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March 12, 2003

Anchors Aweigh Beer of the

Anchors Aweigh

Beer of the Night - Original Flag Porter, brewed with yeast from 1825, salvaged from a sunken vessel in the English Channel. I tell you, if that doesn't make your tongue tingle.....then you must find the idea of beer brewed with salty, ancient and waterlogged yeast unappetizing.

I, on the other hand, find that immensely appealing, so I guess I'm the target market, though I fail to understand how a beer brewed for Horatio Hornblower and Jack Aubrey fans is going to make any profit whatsoever. Certainly we'll buy whatever trinkets and crap are thrown our way, but there's just not that many of us. Very few posses the requisite appetite needed to consume 30 odd books set in the early 19th century British Navy. Very few will....well, read this first, from Master and Commander

The weather had freshened almost to coldness, for the wind was coming more easterly, from the chilly currents between Tristan and the Cape; the sloth was amazed by the change; it shunned the deck and spent its time below. Jack was in his cabin, pricking the chart with less satisfaction than he could have wished: progress, slow, serious trouble with the mainmast-- unaccountable headwinds by night-- and sipping a glass of grog; Stephen was in the mizentop, teaching Bonden to write and scanning the sea for his first albatross. The sloth sneezed, and looking up, Jack caught its gaze fixed upon him; its inverted face had an expression of anxiety and concern. 'Try a piece of this, old cock,' he said, dipping his cake in the grog and proffering the sop. 'It might put a little heart into you.' The sloth sighed, closed its eyes, but gently absorbed the piece, and sighed again.

Some minutes later he felt a touch upon his knee: the sloth had silently climbed down and it was standing there, its beady eyes looking up into his face, bright with expectation. More cake, more grog: growing confidence and esteem. After this, as soon as the drum had beat the retreat, the sloth would meet him, hurrying toward the door on its uneven legs: it was given its own bowl, and it would grip it with its claws, lowering its round face into it and pursing its lips to drink (its tongue was too short to lap). Sometimes it went to sleep in this position, bowed over the emptiness.

'In this bucket,' said Stephen, walking into the cabin, 'in this small half-bucket, now, I have the population of Dublin, London, and Paris combined: these animalculae-- what is the matter with the sloth?' It was curled on Jack's knee, breathing heavily: its bowl and Jack's glass stood empty on the table. Stephen picked it up, peered into its affable bleary face, shook it, and hung it upon its rope. It seized hold with one fore and one hind foot, letting the others dangle limp, and went to sleep.

Stephen looked sharply round, saw the decanter, smelt to the sloth, and cried, 'Jack, you have debauched my sloth.'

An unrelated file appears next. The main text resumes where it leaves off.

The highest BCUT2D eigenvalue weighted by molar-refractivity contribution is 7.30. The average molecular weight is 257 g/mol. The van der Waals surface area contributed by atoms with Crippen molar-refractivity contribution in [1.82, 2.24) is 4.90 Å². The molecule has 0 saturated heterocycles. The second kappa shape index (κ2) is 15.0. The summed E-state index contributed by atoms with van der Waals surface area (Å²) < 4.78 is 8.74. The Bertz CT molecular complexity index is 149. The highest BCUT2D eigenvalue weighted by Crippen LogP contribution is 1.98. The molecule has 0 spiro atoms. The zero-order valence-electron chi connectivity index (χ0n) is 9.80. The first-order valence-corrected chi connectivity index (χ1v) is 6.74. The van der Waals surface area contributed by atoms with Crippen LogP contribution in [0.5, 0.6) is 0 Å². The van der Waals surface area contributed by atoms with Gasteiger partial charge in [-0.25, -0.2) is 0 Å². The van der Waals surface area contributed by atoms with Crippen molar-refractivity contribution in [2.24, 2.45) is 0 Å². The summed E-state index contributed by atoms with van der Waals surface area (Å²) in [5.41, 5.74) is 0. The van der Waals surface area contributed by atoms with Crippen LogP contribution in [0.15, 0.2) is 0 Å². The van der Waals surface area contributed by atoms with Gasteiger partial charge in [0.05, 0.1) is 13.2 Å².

Very few will laugh out loud at that, I was going to say, but I could be wrong. For one, I'd be arguing with Russell Crowe and Peter Weir, who obviously think people will like it just fine.

This started out about beer, didn't it? That's the problem with blogging under the influence. All sorts of extraneous themes creep in. Why, in a moment, I'll start blathering on about the Ibook I bought today, and my transformation in a pale, tiny and bitter shadow of Lileks will be complete.

Except that I didn't buy it because I'm a mac freak. I bought it to further my quest to own or work on every OS,and it was either that or XP. Since XP boxes have been regularly crashing the UNC campus wide network since the beginning of the fall semester, I figured I'd go with the Mac.

And it shor is purty.

Beer. Must. wrench. helm. back. to. original. theme.

I've always thought of porter as one of the more complex beer types. I could be completely wrong; it's based on a gut feeling rather than actual knowledge. My rule of thumb is that the harder it is to see through a beer, the more you can bullshit about it to your friends.

Wait, that's not right.

Ahem. The harder it is to see through a beer, the more complexity it offers, and porters are surpassed only by stouts in that category. The Flag Porter does contain a variety of flavors, ranging from an initial bitter coffee bite to smooth black currant finish. I can't tell you much of about the bouquet, I've been moving books into the attic all night, and dust has clogged my olfactory receptors.*

That's my review. Here's a real one. In case you're wondering, I don't read them before I write mine. That would be cheating, and I'm all about rules all of a sudden.

*Thanks to an intensive and imaginative reorganization of the attic, I have managed to save most of my collection, including the ones I thought were gone for sure.

Posted by Bigwig at March 12, 2003 12:09 AM | TrackBack
Postscript:
First time visitor to House Hraka? Wondering if everything we produce could possibly be as brilliant/stupid/evil/pedantic/insipid/inspired as the post you just read? Check out the Hraka Essentials, the (mostly) reader-selected guide to Hraka's best posts, and decide for yourself.
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